Apple and Steve Jobs’ strategy of obtaining intellectual property protection for every and anything possible may be about to pay big dividends in the “patent trial of the century” that is currently taking place in a federal courtroom in San Jose, California. Apple is seeking over $2 billion in damages (which can be trebled if Samsung’s infringement is found to have been willful) and an injunction barring the sale of certain Samsung smartphones and computer tablets in the United States.
Most patent trials can be tedious and boring affairs involving complex technologies and the construction of difficult to understand utility patents. However, by protecting its well-known products using all types of intellectual property, including design patents, Apple has been able to turn what could have been a month-long patent litigation trial involving a number of highly technical patents into what it hopes is a simple referendum on whether Samsung copied the appearance and graphic user interface of the iPhone and iPad. Considering the similarity of Apple and Samsung products, Samsung may have a difficult time convincing the jury that there is more than meets the eye and that Samsung should not be held liable for infringement.
There are two general categories of patents that can be obtained from the United States Patent and Trademark Office, utility patents and design patents. Utility patents are the most common type of patents and generally involve the way an invention is used and works and may be granted to anyone who invents a new and useful method, process, machine, device, or any new and useful improvement of the same. In this case, Apple is asserting that Samsung infringed three Apple technical utility patents involving features of a multi-touch user interface.
While design patents are litigated far less frequently than utility patents, and many companies do not even seek design patent protection, infringement of a design patent may be far easier for a jury to understand. A design patent protects only the ornamental appearance of an invention, not its utilitarian features. The general test for infringement for a design patent is relatively simple: Does the alleged infringer’s product design appear substantially the same as the patentee’s design? While a patentee can buttress its evidence of the similarity of designs through the testimony, for example, of industry observers, consumers, and business partners, jurors can use their own eyes for a side by side comparison and decide for themselves if the products look substantially the same. It certainly does not depend on understanding highly complex technical matters.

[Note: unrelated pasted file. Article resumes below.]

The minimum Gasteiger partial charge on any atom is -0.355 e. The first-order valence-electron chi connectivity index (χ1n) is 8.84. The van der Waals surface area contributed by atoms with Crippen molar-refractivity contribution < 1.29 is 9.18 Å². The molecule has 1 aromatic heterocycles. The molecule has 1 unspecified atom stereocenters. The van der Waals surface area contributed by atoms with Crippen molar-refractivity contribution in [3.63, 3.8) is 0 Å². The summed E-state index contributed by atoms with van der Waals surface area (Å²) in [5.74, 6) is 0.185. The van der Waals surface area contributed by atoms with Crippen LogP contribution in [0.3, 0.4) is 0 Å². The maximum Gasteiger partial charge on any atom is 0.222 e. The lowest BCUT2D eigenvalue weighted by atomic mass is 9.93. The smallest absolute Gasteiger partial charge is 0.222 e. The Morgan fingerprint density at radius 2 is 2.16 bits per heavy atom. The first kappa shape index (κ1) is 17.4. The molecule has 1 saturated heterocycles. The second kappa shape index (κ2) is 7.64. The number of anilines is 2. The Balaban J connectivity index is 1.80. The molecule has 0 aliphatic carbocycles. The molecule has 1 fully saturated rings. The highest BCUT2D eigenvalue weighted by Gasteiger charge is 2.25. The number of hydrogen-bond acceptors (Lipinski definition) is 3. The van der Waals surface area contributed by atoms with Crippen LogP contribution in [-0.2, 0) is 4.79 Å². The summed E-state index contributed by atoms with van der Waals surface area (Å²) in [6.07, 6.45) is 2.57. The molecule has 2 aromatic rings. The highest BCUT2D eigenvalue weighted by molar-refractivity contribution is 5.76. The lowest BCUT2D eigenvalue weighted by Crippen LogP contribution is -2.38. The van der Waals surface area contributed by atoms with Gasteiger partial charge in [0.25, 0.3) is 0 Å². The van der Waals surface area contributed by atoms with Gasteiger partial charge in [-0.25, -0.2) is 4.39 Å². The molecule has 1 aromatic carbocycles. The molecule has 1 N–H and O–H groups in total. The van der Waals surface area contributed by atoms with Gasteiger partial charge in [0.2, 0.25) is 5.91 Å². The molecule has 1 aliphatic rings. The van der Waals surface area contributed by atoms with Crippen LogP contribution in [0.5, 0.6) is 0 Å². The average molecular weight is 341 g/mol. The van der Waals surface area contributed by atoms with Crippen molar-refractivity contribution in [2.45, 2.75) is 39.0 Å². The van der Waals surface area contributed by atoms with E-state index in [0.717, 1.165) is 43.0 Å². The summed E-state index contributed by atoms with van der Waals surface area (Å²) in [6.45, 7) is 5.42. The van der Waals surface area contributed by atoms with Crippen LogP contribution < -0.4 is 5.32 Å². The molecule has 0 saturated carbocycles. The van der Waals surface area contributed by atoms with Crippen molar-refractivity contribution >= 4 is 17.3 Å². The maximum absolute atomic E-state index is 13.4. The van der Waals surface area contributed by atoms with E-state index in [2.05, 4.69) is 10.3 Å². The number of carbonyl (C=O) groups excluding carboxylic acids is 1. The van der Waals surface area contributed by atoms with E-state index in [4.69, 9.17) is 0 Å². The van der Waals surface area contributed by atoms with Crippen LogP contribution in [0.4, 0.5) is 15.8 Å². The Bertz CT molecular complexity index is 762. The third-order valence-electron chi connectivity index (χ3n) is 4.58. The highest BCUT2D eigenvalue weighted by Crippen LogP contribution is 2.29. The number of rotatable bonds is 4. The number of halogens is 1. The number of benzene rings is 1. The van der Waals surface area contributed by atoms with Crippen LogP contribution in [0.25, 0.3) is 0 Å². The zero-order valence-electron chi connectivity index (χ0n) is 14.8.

In addition to the utility patent infringement claims, Apple has accused Samsung of infringing a tablet design patent and graphical user interface patent for the iPhone. Thus, instead of having to convince the jury through highly technical evidence that Samsung infringed a number of utility patents, Apple can argue to the jury that the products are so physically similar that Samsung must have copied the designs from Apple and that the jury can make this determination with its own eyes.
In comparison to the relatively easy-to-understand Apple design patents, Samsung’s counterclaims against Apple involve Samsung’s patents covering the inner workings of cellphones. Such claims are technologically complex, and two of Samsung’s patents are “standards-essential patents,” which protect inventions that are incorporated into broader technology that an entire industry has agreed to use. Samsung alleges that it offered to license two standard-essential patents to Apple on fair terms, as legally required but that Apple refused and used the technology for its iPhones anyway.
While the law in this area is unclear, a recent decision by an influential jurist suggested that remedies for claims of infringement of a standard essential patent are limited.
The Apple-Samsung trial is expected to take a month. Both sides are expected to offer evidence supporting their claims and defenses from a variety of sources. Much of the evidence will be highly technical, and despite the best efforts of the attorneys on both sides to make the technical details comprehensible to a jury, the outcome may come down to simply whether the jury believes with its own eyes that Samsung copied the appearance of the iPhone and iPad.
Peter Toren is an intellectual property litigator and computer crimes expert with Weisbrod Matteis & Copley in Washington, DC.
[Image credits: Apple, Samsung]
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